Thanks, I saw it mentioned on HN today
Woah, this is pretty cool! Reactive/streaming updates is one thing we'd love to have (one of the strengths of our current Firestore approach, incidentally). Plus their site design is pretty good. It has a gradient in it - my very unscientific heuristic on whether a site is "modern" haha
I'm honestly surprised by all the nosql options here. nosql usually means "drop some of the tried and trusted SQL features for increased performance". This means that you are effectively trading something that you urgently need (developer productivity) for something that you don't need at all (the ability to support 100M markets and millions of users). In my opinion, good old postgres or mysql would reduce your costs by 10x while providing all that you need. Also, don't underestimate the ecosystem around SQL. There are so many cool tools like ORMs, performance profilers, backup solutions, ... that the new contenders don't yet have. And if you ever have a problem, you can post to the sql tag on StackOverflow (625k questions) rather than the FaunaDB tag (224 questions). You'll get an instant answer.
vv Because it isn’t a great idea for your use case. Unless you host the chain to save fees and then in addition do the off chain magic to make it instant. But what a huge distraction it would be at this stage (later on maybe not).
Can't believe this didn't occur to us!
Intersects with Hasura. And more likely IMO.
/ Datalog
@mqp: I think that's fair; it's not as if our data model is especially fancy. I guess the mental model we've been operating under so far with Firestore is just "assume your client has everything a bunch of stuff memory; do your joins in client-side code" which is much simpler to think about, at the cost of reading much more data (and thus being expensive/slow)
I have to say, that's the most impressive list of users I've seen in a while. And the website's pretty slick!
I wrote a longer comment and lost it. Basically I don't really think that it's important to be working with a fancy OO model in most places in a program, so there is not really a "impedance mismatch". If I want to e.g. get all the data to display a page that shows a market and the ten most recent comments, I write a query that gets that data efficiently from the structures my database is storing, and then I hand it to a template or component. I don't need an intermediate step of "use an ORM to read the data into a canonical in-memory OO object model."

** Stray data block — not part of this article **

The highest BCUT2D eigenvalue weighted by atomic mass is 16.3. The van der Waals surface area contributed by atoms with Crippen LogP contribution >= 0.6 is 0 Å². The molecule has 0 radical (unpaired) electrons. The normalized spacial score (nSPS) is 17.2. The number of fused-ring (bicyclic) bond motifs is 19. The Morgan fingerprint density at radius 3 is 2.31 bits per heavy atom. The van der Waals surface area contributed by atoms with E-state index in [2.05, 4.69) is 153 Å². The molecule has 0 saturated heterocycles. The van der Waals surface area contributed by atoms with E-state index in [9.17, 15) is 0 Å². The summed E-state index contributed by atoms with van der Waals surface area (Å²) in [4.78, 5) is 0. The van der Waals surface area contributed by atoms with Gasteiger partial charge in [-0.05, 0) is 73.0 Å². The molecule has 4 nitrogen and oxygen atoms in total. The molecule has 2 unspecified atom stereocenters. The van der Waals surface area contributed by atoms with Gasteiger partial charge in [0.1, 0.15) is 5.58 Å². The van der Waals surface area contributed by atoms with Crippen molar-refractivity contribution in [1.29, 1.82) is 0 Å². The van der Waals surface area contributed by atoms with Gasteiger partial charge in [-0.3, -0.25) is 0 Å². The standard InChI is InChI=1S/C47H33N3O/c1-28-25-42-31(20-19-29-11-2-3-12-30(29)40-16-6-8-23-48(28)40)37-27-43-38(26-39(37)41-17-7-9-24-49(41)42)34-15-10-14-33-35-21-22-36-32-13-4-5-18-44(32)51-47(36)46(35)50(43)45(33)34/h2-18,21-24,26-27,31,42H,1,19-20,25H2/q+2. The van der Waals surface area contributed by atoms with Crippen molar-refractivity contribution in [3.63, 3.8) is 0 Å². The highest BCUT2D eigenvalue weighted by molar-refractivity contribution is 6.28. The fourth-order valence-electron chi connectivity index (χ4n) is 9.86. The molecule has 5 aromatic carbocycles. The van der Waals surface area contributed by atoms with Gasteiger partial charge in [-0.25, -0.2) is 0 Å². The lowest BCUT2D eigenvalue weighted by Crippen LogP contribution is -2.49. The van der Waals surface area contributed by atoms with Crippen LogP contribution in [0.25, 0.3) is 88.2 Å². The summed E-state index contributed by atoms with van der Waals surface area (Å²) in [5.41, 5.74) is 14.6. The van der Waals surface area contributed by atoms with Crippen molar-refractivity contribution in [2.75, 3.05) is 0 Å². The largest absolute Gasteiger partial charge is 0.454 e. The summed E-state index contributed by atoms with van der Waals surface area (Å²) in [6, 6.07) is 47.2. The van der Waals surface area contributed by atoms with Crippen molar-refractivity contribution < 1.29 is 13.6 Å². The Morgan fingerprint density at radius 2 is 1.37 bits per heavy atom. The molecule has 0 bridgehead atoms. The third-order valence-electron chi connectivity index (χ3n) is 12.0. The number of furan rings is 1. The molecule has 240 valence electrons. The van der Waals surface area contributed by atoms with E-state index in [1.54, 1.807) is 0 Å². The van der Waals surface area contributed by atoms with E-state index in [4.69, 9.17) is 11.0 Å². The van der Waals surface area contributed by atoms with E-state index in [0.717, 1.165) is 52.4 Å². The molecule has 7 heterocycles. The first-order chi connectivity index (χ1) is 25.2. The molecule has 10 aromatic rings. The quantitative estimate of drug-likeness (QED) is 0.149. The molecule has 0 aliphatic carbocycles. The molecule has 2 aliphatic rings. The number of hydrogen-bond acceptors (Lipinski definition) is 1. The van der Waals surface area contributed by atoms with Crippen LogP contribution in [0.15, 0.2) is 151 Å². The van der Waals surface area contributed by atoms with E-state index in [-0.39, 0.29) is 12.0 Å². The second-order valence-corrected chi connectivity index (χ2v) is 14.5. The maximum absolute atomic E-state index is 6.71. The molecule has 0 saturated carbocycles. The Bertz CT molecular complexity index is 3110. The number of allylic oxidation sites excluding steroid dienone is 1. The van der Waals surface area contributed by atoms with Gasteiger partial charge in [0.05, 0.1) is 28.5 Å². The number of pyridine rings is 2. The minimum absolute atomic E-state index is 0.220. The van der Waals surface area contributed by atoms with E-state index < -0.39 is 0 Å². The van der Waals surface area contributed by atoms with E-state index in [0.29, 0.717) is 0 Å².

I'm curious if Postgres (or more broadly, RDBMS) supporters have any thoughts about the mismatch between tabular rows and client-side objects? https://en.wikipedia.org/wiki/Object%E2%80%93relational_impedance_mismatch My primary experience with relational DBs was with Spanner at Google; which was... tolerable? Probably not my first choice for dev happiness; I felt like it was a lot of plumbing work & mental overhead to translate from "what gets stored" to "what the user sees".
Honestly, if they even had good instructions on how to deploy this on GCP, there's a ~3% I would consider biting the bullet and managing the hosting ourselves -- or at least giving it a try and seeing what the developer experience is like.
I doubt it makes sense to stay with Firestore for long, but two months isn't very long and I expect you have better things to do.
I would use Postgres without thinking because I would assume it would be both easiest (feature-rich, tool support, people already know how to use it) and best (most optimization effort put into making it work well for the use case of "run a website that has a bunch of users posting data.")
migration hard. if anything, this is a hedge!
Thanks, I hadn't heard about this one before! Do you have any experience using AstraDB or Cassandra before? Both seem fairly niche, and I'm wondering how they stack up against more popular noSQL solutions.